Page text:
July 8, 2009 > Open Space Authority
Open Space Authority
By Meredith Eidem
California is definitely "Going Green" so don't forget Open Space Authority (OSA), a task force that seeks to protect the county's quality of life by preserving the overall quality of the environment.
The Open Space Authority's primary goal is the preservation of underdeveloped land in its natural state.
It acquires and manages lands in an ecological manner so that there is preservation of the home territories of wildlife and native plants, safeguards water sources, maintains landscapes and vistas, and offers outdoor recreation that respects the natural environment.
In 1994 the cities of San Jose, Campbell, Santa Clara, Milpitas, Morgan Hill and the County of Santa Clara passed resolutions to be included in the Open Space Authority.
Its first property was purchased in January of 1999: 3,207 acres on Palassou Ridge, east of Harvey Bear Ranch Coyote Lake county Park. OSA dispersed its first funds under the Urban Open Space Program to the cities of San Jose and Santa Clara.
OSA dedicated its first trail in May 2002 on Sierra Vista above Alum Rock Park and in 2003 it secured its first agricultural preservation in South County, and in 2004 it opened its first preserve south of Calero County Park which provided direct access to OSA trails, an equestrian area with visitor amenities.
The Milpitas-Berryessa area is directly west of watershed lands of the San Francisco Public Utilities Commission and includes the primary watershed for Berryessa and Penitencia creeks.
Acquisitions could protect riparian corridors where red-legged frogs and tiger salamanders, both protected species, have been observed.
Alviso Adobe is a historic preservation. It is a two-story Monterey colonial style adobe structure that is 175 years old. In 1997 it was placed on the National Register of Historic Places.
There is an orchard, garden, and there will also be an outdoor activity area for the public to gather. Completion of this project is pending while the City of Milpitas pursues additional funding.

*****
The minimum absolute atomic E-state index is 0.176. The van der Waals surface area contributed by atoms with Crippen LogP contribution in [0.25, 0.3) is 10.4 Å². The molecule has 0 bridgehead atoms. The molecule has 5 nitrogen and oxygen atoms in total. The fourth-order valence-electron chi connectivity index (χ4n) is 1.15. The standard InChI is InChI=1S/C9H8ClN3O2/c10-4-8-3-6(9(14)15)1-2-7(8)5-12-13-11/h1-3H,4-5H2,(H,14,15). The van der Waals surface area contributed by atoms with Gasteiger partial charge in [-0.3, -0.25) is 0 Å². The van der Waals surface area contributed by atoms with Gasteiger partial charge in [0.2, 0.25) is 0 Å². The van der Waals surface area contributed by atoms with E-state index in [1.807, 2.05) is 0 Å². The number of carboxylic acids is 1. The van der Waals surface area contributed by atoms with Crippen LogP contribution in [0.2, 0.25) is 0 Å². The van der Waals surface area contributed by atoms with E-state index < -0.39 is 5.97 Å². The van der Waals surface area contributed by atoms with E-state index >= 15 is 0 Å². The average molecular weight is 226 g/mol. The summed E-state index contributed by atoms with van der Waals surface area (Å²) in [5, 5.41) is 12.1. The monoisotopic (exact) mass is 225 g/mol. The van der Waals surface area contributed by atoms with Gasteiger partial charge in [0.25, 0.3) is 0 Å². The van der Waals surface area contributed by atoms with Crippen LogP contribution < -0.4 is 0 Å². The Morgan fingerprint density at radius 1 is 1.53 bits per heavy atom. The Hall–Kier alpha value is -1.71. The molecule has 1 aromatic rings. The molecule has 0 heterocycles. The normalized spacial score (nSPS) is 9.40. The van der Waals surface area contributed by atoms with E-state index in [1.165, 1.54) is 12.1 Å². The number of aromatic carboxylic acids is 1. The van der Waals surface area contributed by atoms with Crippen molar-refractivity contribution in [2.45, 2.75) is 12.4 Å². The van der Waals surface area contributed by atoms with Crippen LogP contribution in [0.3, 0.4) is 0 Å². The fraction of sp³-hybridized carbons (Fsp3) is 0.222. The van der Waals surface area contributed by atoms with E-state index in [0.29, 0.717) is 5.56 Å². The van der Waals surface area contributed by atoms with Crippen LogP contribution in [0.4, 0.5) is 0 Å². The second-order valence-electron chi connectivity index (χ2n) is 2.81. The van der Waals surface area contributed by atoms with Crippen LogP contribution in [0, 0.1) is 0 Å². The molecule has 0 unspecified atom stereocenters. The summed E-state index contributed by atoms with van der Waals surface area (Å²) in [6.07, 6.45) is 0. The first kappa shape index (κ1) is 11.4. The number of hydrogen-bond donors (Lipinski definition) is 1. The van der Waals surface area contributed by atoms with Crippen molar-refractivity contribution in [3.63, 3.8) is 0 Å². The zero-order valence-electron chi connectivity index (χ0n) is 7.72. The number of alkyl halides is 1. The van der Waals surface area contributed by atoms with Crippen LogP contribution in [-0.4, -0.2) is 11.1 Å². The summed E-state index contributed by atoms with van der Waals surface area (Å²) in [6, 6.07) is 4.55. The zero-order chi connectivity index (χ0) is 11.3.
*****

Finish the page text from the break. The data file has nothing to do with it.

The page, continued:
Unfortunately there have been conflicts with resolutions this year may hamper some of the organization's goals.
In 2001 voters responded to escalating land prices by approving a second assessment district, known as District Two. But after six years of litigation Open Space Authority will be returning assessment funds that were paid on real property for open space and parklands by real estate taxpayers to the Santa Clara County Open Space Authority.
The California Supreme Court has held that it was imposed in violation of the California Constitution.
"People are entitled and should be given the opportunity to request a refund" states Patrick Congdon, General Manager of the Santa Clara County OSA.
Therefore, those who paid the assessment between tax years 2002-03 and 2007-08 are entitled to claim a refund.
The refund will vary depending on the type of property (single-family residential, multi-residential, commercial) and the length of ownership.
A single-family homeowner would receive about $20 each year he or she paid the District Two Assessment, or about $120 if he or she owned the property for the entire six years the Assessment was charged.
A record of owning property in the OSA boundary is also required. Residents may have already received the personalized refund claim forms in the mail, which they can complete and send by first class postage by September 23 of this year or they can go online to www.svtavosa.com. Congdon also said that he hopes any new owners of the properties will tell the former owners who may be entitled to the refund.
Currently, according to Congdon, purchases by Open Space Authority just aren't happening because the values are too high so there have not been any negotiations for purchases such as San Francisco watershed lands. OSA is doing its best to not overextend itself, but that can be difficult when maintenance of open space is very important and costly as well as having to run an office with the same allocations they have had since 1994.
The costs have doubled, but the allocations are the same. Grants, private donations, partnering with the nature conservatory and the Peninsula Open Space Trust will all help them to achieve their goals in the Milpitas area of establishing trail connections to the county parks and protecting scenic views of the city.
There are many ways to get involved. Residents who are interested in OSA park improvements (this is not the same as soccer fields), can contact their respective council representatives.
There are activities for everyone. Try these upcoming events - the Panorama Power Hike at the Sierra Vista Open Space Preserve on Friday, July 17, 8 to 11:30 a.m. or try an evening event such as the Bike Night at Rancho Canada del Oro Open Space Preserve on Friday, July 24, 8 to 11:30 p.m.
For more information, go online to www.openspaceauthority.org. For more information about the litigation and refunds, call (888) 284-9087 or go online to www.svtavosa.com